If you had a pile of cash to spend on improving Foster, where would you spend it? Would it be on the streetscape, to make it more comfortable to walk around? Would it be for energy efficiency upgrades for local businesses? Would it be for preparing “catalytic” sites along Foster for new, mixed-use development?
Here’s your chance to let the city know. PDC is giving out $500 in imaginary money, and asking you to spend it . Jump onto their “PDC Town Hall” site, create an account, and spend away! Protip: you can add ‘sub priorities’ to provide more clarity about where you want to see each dollar go.
PDC has taken all of the ideas and suggestions generated at their two FLIP open houses to come up with one list to rule them all:
- Improve pedestrian environment.
- Plant additional street trees.
- Improve sidewalks and curb extensions.
- Enhance east/west bicycle and pedestrian connections.
- Re-design Foster Road.
- Implement an Energy Conservation Program.
- Redevelop “catalytic” sites along Foster Road that could spur additional private investment.
- Support existing businesses and the tenanting of vacant buildings.
- Increase linkages between significant natural habitat areas.
- Implement a Water Conservation Program.
Questioning the List
We’re happy to have PDC putting energy into our slice of Portland, but we do have some questions about their selection of the list. As someone who participated in all of the FLIP events and tries to stay on top of these things, my response was “That’s it?” After two open houses, long lists of potential projects, and this is the best they come up with to direct the coordinated development efforts on Foster?
The very first presentation about the Investment Strategy, one slide shows the four cornerstones of the project.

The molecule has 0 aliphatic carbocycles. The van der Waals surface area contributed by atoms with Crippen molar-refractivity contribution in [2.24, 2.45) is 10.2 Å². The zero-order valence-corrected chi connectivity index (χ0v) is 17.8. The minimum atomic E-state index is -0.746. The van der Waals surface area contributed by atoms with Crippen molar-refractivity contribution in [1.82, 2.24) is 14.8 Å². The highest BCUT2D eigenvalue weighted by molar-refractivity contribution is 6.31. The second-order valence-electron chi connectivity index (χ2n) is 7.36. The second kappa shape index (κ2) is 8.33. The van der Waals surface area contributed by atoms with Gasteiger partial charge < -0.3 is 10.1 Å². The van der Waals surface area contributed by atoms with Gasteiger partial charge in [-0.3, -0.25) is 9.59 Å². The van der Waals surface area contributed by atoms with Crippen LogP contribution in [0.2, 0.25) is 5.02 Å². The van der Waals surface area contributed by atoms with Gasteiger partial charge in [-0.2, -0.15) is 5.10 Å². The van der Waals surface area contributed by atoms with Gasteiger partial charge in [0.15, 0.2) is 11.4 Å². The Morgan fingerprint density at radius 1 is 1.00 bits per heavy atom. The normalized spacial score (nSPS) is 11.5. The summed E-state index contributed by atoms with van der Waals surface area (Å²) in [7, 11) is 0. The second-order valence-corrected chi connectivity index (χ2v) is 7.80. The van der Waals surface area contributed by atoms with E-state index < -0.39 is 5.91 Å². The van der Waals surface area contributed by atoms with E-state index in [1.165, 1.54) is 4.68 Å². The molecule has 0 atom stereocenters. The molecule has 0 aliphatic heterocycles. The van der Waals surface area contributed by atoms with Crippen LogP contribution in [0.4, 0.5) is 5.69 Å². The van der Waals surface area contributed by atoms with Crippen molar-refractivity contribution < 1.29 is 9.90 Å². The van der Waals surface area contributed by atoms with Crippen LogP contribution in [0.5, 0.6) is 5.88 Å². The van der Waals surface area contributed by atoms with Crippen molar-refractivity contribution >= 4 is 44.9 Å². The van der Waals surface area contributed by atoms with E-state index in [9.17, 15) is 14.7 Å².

Unfortunately, their final list doesn’t live up to the spirit of their framework:
- Four of the items are redundant, covering the same topics as the Foster Streetscape Plan. This overabundance of transportation related concerns will result in a bias of results toward that one project.
- There is no mention of Watershed Management (aka Stop the Flooding!) As we shared last week, great strides have been made with the East Lents Floodplains, but it is unclear if that project has solved the problem, or if more needs to be done.
- East Foster appears to be be almost totally abandoned. At the last open house, East Foster had a whole poster dedicated to the area, and only one of the potential projects survived onto this final list: “Increase linkages between significant natural habitat areas.”
- Lents Town Center was lost in the abandonment of East Foster. Certainly many of the list items apply to their location in general, but the large role LTC is designed to play in this region isn’t even acknowledged (Note that the LTC has many separate Urban Renewal, transportation and business development plans, it is possible the FLIP process recognizes and prioritizes those efforts in parallel with this one, but that is not clear.)
- There is no mention of 82nd Ave at all. This is one of the biggest barriers in our neighborhoods.
Any other glaring errors and holes in your eyes? Please leave a comment below. Even better, sign up for their online forum and post comments and critiques yourself.